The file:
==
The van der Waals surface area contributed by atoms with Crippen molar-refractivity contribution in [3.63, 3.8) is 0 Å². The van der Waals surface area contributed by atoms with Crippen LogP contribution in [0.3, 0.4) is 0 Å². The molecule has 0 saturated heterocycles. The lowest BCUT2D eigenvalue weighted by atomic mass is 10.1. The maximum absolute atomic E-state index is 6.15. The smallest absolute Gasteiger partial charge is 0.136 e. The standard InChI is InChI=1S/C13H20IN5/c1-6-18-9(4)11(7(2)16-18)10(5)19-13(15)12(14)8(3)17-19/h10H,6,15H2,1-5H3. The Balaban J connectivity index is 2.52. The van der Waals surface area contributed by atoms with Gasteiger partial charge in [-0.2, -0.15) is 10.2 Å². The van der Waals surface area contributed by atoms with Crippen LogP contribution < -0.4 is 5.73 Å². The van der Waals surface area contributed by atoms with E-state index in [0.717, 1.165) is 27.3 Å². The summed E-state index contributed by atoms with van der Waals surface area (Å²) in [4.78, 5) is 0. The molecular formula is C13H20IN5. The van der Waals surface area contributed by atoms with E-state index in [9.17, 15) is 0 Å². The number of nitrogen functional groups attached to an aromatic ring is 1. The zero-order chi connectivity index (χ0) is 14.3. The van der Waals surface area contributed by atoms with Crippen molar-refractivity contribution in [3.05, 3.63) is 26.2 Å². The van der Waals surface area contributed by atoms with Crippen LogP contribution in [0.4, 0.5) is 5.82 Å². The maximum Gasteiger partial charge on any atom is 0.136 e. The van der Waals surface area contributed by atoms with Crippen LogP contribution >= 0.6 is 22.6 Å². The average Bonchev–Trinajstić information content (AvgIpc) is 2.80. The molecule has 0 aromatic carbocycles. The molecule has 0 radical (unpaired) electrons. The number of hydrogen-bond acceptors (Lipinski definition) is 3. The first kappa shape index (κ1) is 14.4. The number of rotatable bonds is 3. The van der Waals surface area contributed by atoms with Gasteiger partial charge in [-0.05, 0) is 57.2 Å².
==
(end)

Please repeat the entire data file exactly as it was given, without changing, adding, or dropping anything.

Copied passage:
The van der Waals surface area contributed by atoms with Crippen molar-refractivity contribution in [3.63, 3.8) is 0 Å². The van der Waals surface area contributed by atoms with Crippen LogP contribution in [0.3, 0.4) is 0 Å². The molecule has 0 saturated heterocycles. The lowest BCUT2D eigenvalue weighted by atomic mass is 10.1. The maximum absolute atomic E-state index is 6.15. The smallest absolute Gasteiger partial charge is 0.136 e. The standard InChI is InChI=1S/C13H20IN5/c1-6-18-9(4)11(7(2)16-18)10(5)19-13(15)12(14)8(3)17-19/h10H,6,15H2,1-5H3. The Balaban J connectivity index is 2.52. The van der Waals surface area contributed by atoms with Gasteiger partial charge in [-0.2, -0.15) is 10.2 Å². The van der Waals surface area contributed by atoms with Crippen LogP contribution < -0.4 is 5.73 Å². The van der Waals surface area contributed by atoms with E-state index in [0.717, 1.165) is 27.3 Å². The summed E-state index contributed by atoms with van der Waals surface area (Å²) in [4.78, 5) is 0. The molecular formula is C13H20IN5. The van der Waals surface area contributed by atoms with E-state index in [9.17, 15) is 0 Å². The number of nitrogen functional groups attached to an aromatic ring is 1. The zero-order chi connectivity index (χ0) is 14.3. The van der Waals surface area contributed by atoms with Crippen molar-refractivity contribution in [3.05, 3.63) is 26.2 Å². The van der Waals surface area contributed by atoms with Crippen LogP contribution in [0.4, 0.5) is 5.82 Å². The maximum Gasteiger partial charge on any atom is 0.136 e. The van der Waals surface area contributed by atoms with Crippen LogP contribution >= 0.6 is 22.6 Å². The average Bonchev–Trinajstić information content (AvgIpc) is 2.80. The molecule has 0 aromatic carbocycles. The molecule has 0 radical (unpaired) electrons. The number of hydrogen-bond acceptors (Lipinski definition) is 3. The first kappa shape index (κ1) is 14.4. The number of rotatable bonds is 3. The van der Waals surface area contributed by atoms with Gasteiger partial charge in [-0.05, 0) is 57.2 Å².